book review

Book Review: Will Grayson, Will Grayson by John Green & David Levithan

The third choice for the teen book week challenge is Will Grayson, Will Grayson, by John Green and David Levithan.

I have read a David Levithan book before. Everyday is one of my all time favorite teen novels. If you haven’t read it, please do so immediately. The whole concept will blow your mind.
Speaking of blowing one’s mind, this collaboration by two teen fiction heavy weights does the genre of “real” fiction justice and Will Grayson, Will Grayson does this.
I’m going to try to make this easy by stating both main characters are named Will Grayson. For the sake of this review I will number them Will Grayson 1 and Will Grayson 2.
Will Grayson 1 is introduced first, naturally. Will 1 lives with his parents, both being doctors, in a suburbanite area of Chicago. Will has two main friends that he hangs out with. Tiny Copper,  who is anything but Tiny, an openly gay member of the football team and Jane, a huge music fan that has a slight crush on Will 1.
Will Grayson 2 is a very angry young man. He lives with his single mother who he shows outward hate for. He is coping with anger issues that he is being medicated for, and he is in love with a boy named Isaac who he met online. The only time Will 2 feels alive and normal is when he is chatting online with Isaac. The rest of his day is filled with normal school and work that he is in a constant state of hatred towards.
The chapters in this book play back and forth between the two Will’s lives. Will 1 uses proper punctuation where Will 2 does not. This, besides the apparent difference in both boys’ attitudes in life, makes it easy to understand who is speaking.
This is “real” fiction done well. They are written like normal teenage boys. They swear, they think of and talk about sex and they have awkward relationships with people around them.
Nothing about them seems forced or phony. Besides being named the same thing, these could easily be two boys that I went to high school with.
Another great thing about this book is that it opens up a dialogue about teen boys and being openly gay.
Tiny, Will 1’s friend, is openly gay. Very proud, supported by his friends. At his school, the football team took offense to him being in the locker room. Will 1 wrote an open letter to the school defending Tiny and his right to play, and change, along with everyone else. This is how the two became friends. Will 1’s and Tiny’s school even has a club that supports the students.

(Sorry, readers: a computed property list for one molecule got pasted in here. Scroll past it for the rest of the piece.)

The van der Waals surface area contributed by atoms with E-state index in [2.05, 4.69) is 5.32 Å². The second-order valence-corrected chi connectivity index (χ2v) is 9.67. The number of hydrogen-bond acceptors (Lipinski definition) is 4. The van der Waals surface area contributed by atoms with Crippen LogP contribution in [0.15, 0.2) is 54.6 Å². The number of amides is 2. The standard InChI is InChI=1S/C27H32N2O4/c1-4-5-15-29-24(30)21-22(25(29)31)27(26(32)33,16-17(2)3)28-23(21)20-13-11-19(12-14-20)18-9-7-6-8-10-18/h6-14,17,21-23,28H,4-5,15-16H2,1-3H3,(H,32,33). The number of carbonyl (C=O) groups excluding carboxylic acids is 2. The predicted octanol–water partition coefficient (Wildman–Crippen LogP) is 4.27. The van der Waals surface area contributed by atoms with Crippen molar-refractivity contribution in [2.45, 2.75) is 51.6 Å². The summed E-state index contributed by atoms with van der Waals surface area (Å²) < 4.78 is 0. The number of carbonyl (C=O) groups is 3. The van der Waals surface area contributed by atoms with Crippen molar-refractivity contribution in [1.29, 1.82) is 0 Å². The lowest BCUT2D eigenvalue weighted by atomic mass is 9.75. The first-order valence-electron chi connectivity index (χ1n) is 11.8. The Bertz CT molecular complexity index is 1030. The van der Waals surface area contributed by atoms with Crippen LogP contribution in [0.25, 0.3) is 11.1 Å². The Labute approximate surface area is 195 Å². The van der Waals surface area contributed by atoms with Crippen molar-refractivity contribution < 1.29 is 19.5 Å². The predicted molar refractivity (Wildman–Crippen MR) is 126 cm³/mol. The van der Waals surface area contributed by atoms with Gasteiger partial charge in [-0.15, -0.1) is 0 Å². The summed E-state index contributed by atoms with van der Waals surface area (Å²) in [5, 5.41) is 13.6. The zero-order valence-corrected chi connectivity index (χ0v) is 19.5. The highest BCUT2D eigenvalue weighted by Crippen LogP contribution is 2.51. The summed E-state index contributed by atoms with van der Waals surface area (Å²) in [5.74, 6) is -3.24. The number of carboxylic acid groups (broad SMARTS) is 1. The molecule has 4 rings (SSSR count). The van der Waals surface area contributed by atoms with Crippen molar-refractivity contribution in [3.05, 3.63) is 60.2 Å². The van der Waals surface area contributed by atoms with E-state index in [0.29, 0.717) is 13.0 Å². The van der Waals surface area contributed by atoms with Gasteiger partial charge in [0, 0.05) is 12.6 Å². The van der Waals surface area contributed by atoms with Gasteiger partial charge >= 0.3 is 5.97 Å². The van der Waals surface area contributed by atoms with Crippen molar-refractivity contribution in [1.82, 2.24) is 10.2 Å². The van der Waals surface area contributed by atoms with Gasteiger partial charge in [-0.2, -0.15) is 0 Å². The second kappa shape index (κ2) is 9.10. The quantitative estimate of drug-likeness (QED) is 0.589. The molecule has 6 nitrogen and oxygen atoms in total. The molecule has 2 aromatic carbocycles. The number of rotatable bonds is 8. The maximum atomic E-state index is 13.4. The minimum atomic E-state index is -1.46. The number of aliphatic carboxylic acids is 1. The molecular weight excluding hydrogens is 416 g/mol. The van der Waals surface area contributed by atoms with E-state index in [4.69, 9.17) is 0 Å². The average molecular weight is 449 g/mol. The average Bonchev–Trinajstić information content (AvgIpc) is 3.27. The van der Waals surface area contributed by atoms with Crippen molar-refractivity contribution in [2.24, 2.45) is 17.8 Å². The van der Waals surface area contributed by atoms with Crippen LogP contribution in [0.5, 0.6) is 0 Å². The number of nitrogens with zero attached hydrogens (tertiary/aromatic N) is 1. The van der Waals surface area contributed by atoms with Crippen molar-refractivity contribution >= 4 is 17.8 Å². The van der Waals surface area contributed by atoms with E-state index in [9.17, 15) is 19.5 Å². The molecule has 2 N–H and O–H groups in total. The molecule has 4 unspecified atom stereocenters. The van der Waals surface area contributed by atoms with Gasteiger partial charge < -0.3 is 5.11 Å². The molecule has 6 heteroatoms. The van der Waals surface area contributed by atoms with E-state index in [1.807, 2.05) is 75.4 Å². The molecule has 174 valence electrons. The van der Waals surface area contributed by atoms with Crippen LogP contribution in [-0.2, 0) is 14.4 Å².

Will 2 does not have this kind of support system. Will 2 has not told anyone except Isaac. This causes Will 2 to lie to one of his only friends, Maura, and hide the part of himself that makes him truly happy.
We get through about a hundred pages into the book when the two Wills meet. Will 1 was to attend a concert with his friends but his fake ID still didn’t make him old enough, and Will 2 was in town to meet Isaac.
Fate has them meeting at an adult store, awkward for both boys, when the clerk calls out Will 1’s name it throws Will 2 for a loop.
Because of this one night, both Will’s lives change for ever. But that’s where I am going to leave the plot line.
I added this as one of my picks because I have never read John Green. Now before you cry out about how amazing The Fault in Our Stars is, I want to add that the end of the book was ruined by a few friends of mine. I have now naturally shelved that book into the “to read much later when I forgot what they said about the ending” pile.
“Real” fiction is hard to do well. I don’t want to be stuck in a Pretty Little Liars kind-of setting. It wouldn’t feel real and no one acts like those girls in real life.
I tend to shy away unless a book truly moves me to read this.
I do want to point out something that I visualized while I was reading this. Tiny and Jane from Will 1’s life reminds me of Janis Ian and Damian from the movie Mean Girls. Please, when you read the book comment below if you can see it.
A must read just for the social issues that it tackles and the enjoyment of a good teenage drama.

Almost made me miss high school. Almost.Yesterday’s book for teen book challenge week is James Dashner.


  • Lois

    Excellent review- I'm so happy you're doing them, long thought out, and makes me want to re-read them in a second.

    I hope you'll do a ton of reviews, these ones are great. Will you go on to Twitter and follow people? I know rebecca is on twitter a lot, but I'm not sure about you.

  • Paul

    love this review- this is an awesome challenge. Good for you.

    I'm sorry if i asked before but are you on Twitter or LinkedIn?

  • Annabella March

    I'm on twitter so please follow. @AnnabellaMarch. Working on my LinkedIn account. When I have it up I'll let everyone know. I'm going to follow as many people as I can. I like to know what everyone is reading.

  • Alex

    Moving, powerful and I love John Green. Great review. Will you update some of the older book reviews here? They are really short….. The last few are awesome

  • James

    I'm glad you are taking on such issues such as LGBT and acceptance. Are there any adult fiction like this out there which you'll review?

    It's no issue to me, but I've seen so many who don't take kindly to author who write about anything with a theme like this. Who influenced you to write about this?

    * think the reviews and the blog has improved, hoping to see more.

  • Annabella March

    Hi James,

    This book was suggested by one to the readers of the site, so I won't take credit for the book selection. Thank you for the kind words. Besides Brokeback Mountain by Annie Proulx, there is not many main stream adult titles that support the LGBT as leading characters. If other readers have any title in mind please share.

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